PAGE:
Mendenhall: No slides, so he’ll be quick. He’s going to challenge the idea. He’s trying to predict which of his animals will go extinct, not looking back at extinct animals. He learned about ataxic metrics when prepping for this conference. The world will be very different in the future, so can we use a very different ancient world to predict what will happen in this highly modified environment? He suspects body size might create some generalities.

Tony asks: should we let ecosystems just change on their own, or should we interfere to try to produce a “natural” system?

Mendenhall: He has a hard time with “natural” systems because his human-engineered systems are then “Frankenstein” systems. What is natural? He worries about defining natural.

Hickler: as a European, either natural is dead or humans are part of natural systems. If we are going to face >3 deg warming, we will have to actively manage ecosystems. Biodiversity is not there just to serve a function; we have an ethical responsibility to preserve it because of its essential qualities.

From the audience: Instead of trying to define “natural” we should think about what states we do and don’t want just because of the values of those states.

Polly: We know there is no pre-human stable baseline. Instead we have change over time and we have to just manage in that context.

Mychajliw: Islands have lost a lot, like Europe, but there are still unique things there. She asks how (or whether) introduced ungulates are functioning as replacements for the extinct herbivores?

Q: Has nature gone through a series of steps ranging from antithetical to humans to resource for humans and now “nature and humans.” I missed the source of the quote.

Panelists agree it should be nature and/with humans.

Mychajliw: We should include archaeologists in this discussion because they can show how humans have lived in harmony (or not) with nature in the past.

Tony: If we’re going to keep ecosystems healthy, how are we going to define health? Can we use ataxic metrics?

Polly: I cannot come close to answering the question of ecosystem health… But I can give an idea of the role of ataxic metrics. The taxa and the traits are two sides of the coin of diversity/ecosystem health. We can use trait composition as another line to monitoring ecosystem health in addition to richness and evenness.

Hickler: Cannot define ecosystem health, but thinks it might have to do with carbon storage. It should also have to do with protecting the soil.

Mendenhall: Human health should be part of the measure. Not just physical health, but emotional/mental health. The rest of the world doesn’t care as much about diversity, and is still focused on food, resources.

I’m moderating this session so I won’t take notes, so I can keep folks on time.


Last panel, moderated by Harry Greene. Ecological Baselines for Decision Making.

Panelists: Jessica Blois, Jussi Eronen, David Ackerly.

What is your view of an ecological baseline?

Ackerly: If you ask an ecologist if they’ve shaken off the shackles of a static model, they’ll say yes, but they still think in tems of variation from a stable baseline. The problem is that we know baselines have never been stable through any of the history of life.

We have a disconnect between embracing change in the past and accepting it in the present. We only value change in the case of ‘degraded ecosystems’. We’re OK with restoration ecology.

Conservation biology is based on the promise to save something. If we embrace change, we break that promise.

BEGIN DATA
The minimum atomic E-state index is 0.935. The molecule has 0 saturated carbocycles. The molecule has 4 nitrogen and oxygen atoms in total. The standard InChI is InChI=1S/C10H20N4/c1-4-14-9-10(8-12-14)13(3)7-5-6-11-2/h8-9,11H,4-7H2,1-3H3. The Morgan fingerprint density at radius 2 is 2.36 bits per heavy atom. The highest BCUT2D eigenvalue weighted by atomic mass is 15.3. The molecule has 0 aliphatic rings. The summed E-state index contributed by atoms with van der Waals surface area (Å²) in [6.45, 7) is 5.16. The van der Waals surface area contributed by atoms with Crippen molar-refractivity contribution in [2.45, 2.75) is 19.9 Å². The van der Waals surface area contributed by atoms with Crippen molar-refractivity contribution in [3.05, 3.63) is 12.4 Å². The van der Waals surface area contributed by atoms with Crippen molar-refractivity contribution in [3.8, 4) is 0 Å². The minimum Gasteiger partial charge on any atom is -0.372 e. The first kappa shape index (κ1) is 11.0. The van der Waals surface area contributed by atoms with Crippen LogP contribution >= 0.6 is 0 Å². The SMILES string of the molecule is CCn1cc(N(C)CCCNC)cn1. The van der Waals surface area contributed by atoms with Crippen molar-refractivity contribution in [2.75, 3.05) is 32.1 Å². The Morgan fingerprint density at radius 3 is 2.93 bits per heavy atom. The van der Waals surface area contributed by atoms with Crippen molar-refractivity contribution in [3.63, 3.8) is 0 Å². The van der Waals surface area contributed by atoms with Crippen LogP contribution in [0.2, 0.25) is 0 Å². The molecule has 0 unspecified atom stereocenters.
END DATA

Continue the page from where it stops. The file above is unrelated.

If we embrace change and give up baselines, what do we replace it with? How to judge desirable vs. undesirable change? It comes down to value judgements: no objective ‘natural’ answer.

Eronen: The idea of baselines is both familiar and strange. In the paleo record, environments and ecosystems are constantly changing. One of his concerns is that because of sampling, we only see dominant modes in deep time, missing the complex variability in systems. OTOH, paleo records show us how communities assemble in non-analog environments, providing insight into future assembly.

Blois: We’ve heard about different concepts of baselines all day, and we can at least agree that the concept of a baseline is a construct and not an objective reality. She often needs a benchmark or reference for her research, for the sake of comparison, so she tests sensitivity of her results to using different baselines (pre-industrial, 1980’s, etc.). What are the robust patterns that emerge despite baseline choice?

What about the subconscious baselines she brings to her research? As a native Californian, ‘normal’ means ecosystems which are brown in the summer and green in the winter. When she was a postdoc in Wisconsin she had a hard time engaging, because it was brown in winter and green in summer and she had to cross roads on her hikes. This experience made her realize she (and all of us, indeed) brings her own personal bias to her work. It’s important to reflect and acknowledge your own biases.

Greene: First question: What David Ackerly said and what several speakers have said would upset conservation biologists in the United Sates. Is the status quo in cons bio out of touch with reality?

Ackerly: He’s given similar remarks to cons bio audiences and they have not been able to engage with his idea: it takes them completely out of their life’s work. Triage is not OK for that research community, but it might be a good idea. The goal of not losing a single species is unreaslistic.

Blois: Cannot spak to the status quo of cons bio, because she’s not of that communtiy. Her message from looking at fossils is that change is the only constant. Change as the mantra doesn’t necessarily mean we have to come up with a completely new system.

Eronen: From the deep paleo side: the species are different. That’s the point of developing ecometrics. Then you don’t have to worry about individual species, but in terms of ecosystem roles.

Greene: Could the problem be that we think of ourselves as distinct from nature?